There are number of things I’ve worked on over the years to help prevent distractions. I use to make my priority segregating myself from the rest of the house with a separate work space and concentration enhancing headphones1. I still do this but I have found my greatest distraction is not what is happening around me, but “blackhole” websites that are easy to loose yourself in. I now leave SelfControl app running most of the time while I am working and have it set to block out sites like YouTube and Reddit. Maybe one day I will be disciplined enough to not allow wasting time in these sites. But for now it is just to easy of a diversion from meaningful work.

Get comfortable

Staying mentally and physically relaxed while working is crucial to keeping your productivity level high. For me this includes a few things:

  • Hydration—I start my morning off with some fussy coffee and always have water with me at my desk throughout the day to stay hydrated.
  • Lighting—I have several different lamps around the office to provide the lighting I like. I even burn a candle at my desk sometimes. You know, for ambiance.
  • Music—In the last year I have settled into almost exclusively listening to instrumental music while I work. This includes post-rock or sound tracks.
  • Desk—A desk doesn’t have to be extravagant but ergonomics are important. I have been using a standing desk for around 5 years.

Know your tasks

I use OmniFocus to keep track of all that I need to work on as well as the things I would like to get done. One of the big things I am striving for right now is to never allow myself to get bored at during work hours. This means when there are gaps in work or a few mins between meetings, I need to have a list of what I can do to fill that time. Sometimes it is just as simple as writing a short bit in Day One. Having a list of tasks reference keeps me on track of what I have to get done. And it also keeps me from spending time on small things—that may be well intentioned—but don’t help me act on my life priorities. I you haven’t already, I recommend you read Getting Things Done and develop your own system for tracking tasks.

What are things you focus on to stay more productive?

  1. I now use open back headphones over sound isolating. With my office position in the house the outside volume isn’t a distraction and I greatly prefer the open back sound.

Maintaining (Omni)Focus

After using OmniFocus for several years I have finally settled on a workflow that I’m comfortable with.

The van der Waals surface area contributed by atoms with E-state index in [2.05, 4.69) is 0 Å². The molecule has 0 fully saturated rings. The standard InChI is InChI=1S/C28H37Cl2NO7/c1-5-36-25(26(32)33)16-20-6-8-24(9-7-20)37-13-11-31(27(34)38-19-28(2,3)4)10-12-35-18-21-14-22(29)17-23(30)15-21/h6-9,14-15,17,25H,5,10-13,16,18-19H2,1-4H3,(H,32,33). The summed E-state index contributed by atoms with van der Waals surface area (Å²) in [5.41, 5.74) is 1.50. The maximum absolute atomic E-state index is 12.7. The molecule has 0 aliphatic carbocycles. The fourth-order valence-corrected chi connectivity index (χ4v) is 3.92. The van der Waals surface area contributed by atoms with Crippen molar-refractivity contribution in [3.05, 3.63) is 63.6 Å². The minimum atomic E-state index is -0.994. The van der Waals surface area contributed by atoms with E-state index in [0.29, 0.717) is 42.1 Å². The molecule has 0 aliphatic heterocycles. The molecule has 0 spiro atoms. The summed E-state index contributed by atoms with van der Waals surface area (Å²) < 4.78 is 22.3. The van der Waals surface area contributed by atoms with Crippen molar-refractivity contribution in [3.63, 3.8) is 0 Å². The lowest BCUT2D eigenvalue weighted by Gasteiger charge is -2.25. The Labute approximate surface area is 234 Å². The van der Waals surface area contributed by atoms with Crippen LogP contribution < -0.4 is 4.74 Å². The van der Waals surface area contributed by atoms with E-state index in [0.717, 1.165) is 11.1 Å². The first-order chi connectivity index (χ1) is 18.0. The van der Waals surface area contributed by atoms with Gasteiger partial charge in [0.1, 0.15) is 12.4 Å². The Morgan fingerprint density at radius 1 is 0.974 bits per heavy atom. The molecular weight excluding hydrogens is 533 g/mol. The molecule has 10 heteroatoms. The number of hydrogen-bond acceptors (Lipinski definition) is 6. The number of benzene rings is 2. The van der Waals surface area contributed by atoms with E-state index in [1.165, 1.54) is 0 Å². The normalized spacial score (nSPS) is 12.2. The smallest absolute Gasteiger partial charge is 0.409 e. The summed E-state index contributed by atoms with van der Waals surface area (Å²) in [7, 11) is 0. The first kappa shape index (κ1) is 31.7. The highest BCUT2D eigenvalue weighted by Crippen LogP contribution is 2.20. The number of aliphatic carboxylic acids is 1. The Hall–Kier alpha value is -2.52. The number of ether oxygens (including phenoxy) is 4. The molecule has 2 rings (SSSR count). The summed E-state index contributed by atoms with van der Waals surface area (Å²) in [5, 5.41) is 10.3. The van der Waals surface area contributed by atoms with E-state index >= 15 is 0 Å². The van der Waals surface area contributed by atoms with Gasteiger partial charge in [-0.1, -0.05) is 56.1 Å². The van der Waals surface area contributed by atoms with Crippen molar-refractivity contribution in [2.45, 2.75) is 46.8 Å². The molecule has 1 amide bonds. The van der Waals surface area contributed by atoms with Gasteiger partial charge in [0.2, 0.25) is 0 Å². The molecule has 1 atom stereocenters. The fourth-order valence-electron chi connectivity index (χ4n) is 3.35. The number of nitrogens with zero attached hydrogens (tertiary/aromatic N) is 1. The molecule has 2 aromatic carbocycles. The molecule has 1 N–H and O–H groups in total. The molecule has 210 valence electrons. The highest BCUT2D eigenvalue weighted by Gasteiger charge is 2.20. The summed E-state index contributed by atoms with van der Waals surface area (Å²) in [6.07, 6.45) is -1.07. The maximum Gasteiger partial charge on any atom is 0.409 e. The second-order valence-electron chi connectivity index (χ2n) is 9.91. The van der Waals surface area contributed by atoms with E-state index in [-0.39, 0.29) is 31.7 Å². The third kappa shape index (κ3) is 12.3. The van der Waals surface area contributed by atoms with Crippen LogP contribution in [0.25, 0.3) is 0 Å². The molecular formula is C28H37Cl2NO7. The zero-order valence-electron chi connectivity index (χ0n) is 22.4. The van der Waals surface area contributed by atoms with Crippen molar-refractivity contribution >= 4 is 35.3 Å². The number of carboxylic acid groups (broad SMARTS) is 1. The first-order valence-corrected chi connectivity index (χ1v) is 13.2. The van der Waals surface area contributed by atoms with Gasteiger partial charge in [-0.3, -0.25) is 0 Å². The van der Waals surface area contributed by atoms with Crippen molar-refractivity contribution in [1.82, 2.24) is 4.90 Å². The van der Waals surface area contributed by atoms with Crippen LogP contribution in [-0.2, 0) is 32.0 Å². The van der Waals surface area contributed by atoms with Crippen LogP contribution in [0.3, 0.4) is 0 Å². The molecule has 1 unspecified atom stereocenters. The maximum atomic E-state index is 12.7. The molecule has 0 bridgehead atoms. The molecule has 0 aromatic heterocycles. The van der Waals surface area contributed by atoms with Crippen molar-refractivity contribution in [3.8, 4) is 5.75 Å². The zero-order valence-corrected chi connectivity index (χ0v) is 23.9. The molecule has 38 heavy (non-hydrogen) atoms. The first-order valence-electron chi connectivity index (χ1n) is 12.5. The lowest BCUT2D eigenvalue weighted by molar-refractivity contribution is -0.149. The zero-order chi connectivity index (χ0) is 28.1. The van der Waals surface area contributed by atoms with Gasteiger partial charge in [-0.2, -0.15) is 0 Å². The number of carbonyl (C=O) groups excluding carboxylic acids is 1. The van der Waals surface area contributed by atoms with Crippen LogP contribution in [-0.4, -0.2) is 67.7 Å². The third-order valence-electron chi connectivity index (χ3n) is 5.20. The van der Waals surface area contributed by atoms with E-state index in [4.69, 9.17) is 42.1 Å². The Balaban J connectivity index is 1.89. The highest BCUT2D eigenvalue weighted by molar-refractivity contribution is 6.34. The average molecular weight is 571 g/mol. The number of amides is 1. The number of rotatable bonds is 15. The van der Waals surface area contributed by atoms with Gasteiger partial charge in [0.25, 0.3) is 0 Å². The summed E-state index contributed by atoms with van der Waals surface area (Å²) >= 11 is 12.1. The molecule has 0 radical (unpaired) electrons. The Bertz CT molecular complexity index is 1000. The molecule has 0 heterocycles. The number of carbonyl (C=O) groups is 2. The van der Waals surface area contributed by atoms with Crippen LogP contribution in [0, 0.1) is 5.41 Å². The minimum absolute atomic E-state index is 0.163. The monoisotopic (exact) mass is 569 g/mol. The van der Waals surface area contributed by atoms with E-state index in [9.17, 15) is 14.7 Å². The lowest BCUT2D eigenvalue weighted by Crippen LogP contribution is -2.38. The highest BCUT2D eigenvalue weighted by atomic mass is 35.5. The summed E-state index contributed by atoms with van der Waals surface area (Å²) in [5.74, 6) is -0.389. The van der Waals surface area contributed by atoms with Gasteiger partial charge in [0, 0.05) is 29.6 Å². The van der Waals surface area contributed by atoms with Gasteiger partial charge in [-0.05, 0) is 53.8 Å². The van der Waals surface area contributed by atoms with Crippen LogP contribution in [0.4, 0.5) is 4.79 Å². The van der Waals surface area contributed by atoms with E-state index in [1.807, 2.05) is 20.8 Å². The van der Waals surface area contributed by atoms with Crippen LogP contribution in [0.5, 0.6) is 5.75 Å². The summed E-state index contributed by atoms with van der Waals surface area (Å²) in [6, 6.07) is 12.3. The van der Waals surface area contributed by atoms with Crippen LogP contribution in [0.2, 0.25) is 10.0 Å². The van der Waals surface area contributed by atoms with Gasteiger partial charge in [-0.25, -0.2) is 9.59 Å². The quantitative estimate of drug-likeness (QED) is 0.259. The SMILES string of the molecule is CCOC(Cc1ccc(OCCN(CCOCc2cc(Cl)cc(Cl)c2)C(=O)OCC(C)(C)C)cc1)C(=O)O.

It is largely influenced by this article from Learn OmniFocus which emphasizes the following:

“Use due dates to honour your commitments. Just make sure that you’re only using due dates for things that are due.”

From the release of OmniFocus 2 I started using the “Forecast” perspective to “queue up” what I needed to work on for a given day. If I wanted or needed to complete a task for a given day, I’d assign it a respective due date and it shows up in the forecast view for that day. The thing that I didn’t like about this is sometimes the tasks I was viewing there were not due. If they didn’t get done—they just get moved to the next day. This didn’t feel like I was using due dates correctly and honoring the commitments I made to myself. Not to mention that all the due dates were not created equally. For instance: “complete final checklist before tomorrows release” that is on a given day is not equal to “respond to Tommy’s casual email about what he’s been up to.” One is due today, and the other would just be nice to get done.

I have now settled on a workflow suggested like this from Learn OmniFocus:

“If, however, there’s no commitment around having something complete by a specific date, leave the due date blank. If a particular task is important and is something you’d like to get done today, flag the task to make it stand out from your other available tasks. If it’s something that you’d like to get to on Friday, flag it and then defer it to Friday. Once Friday comes along it will become available and the flag will remind you that it’s especially important.”

So I have now moved to leveraging OmniFocus’ “Flagged” perspective as it queue of “what I need to do today.” If I want to work on something next week, or tomorrow, or even this afternoon. Then I flag it and set the appropriate defer time. The task shows up in the flagged perspective after the defer time.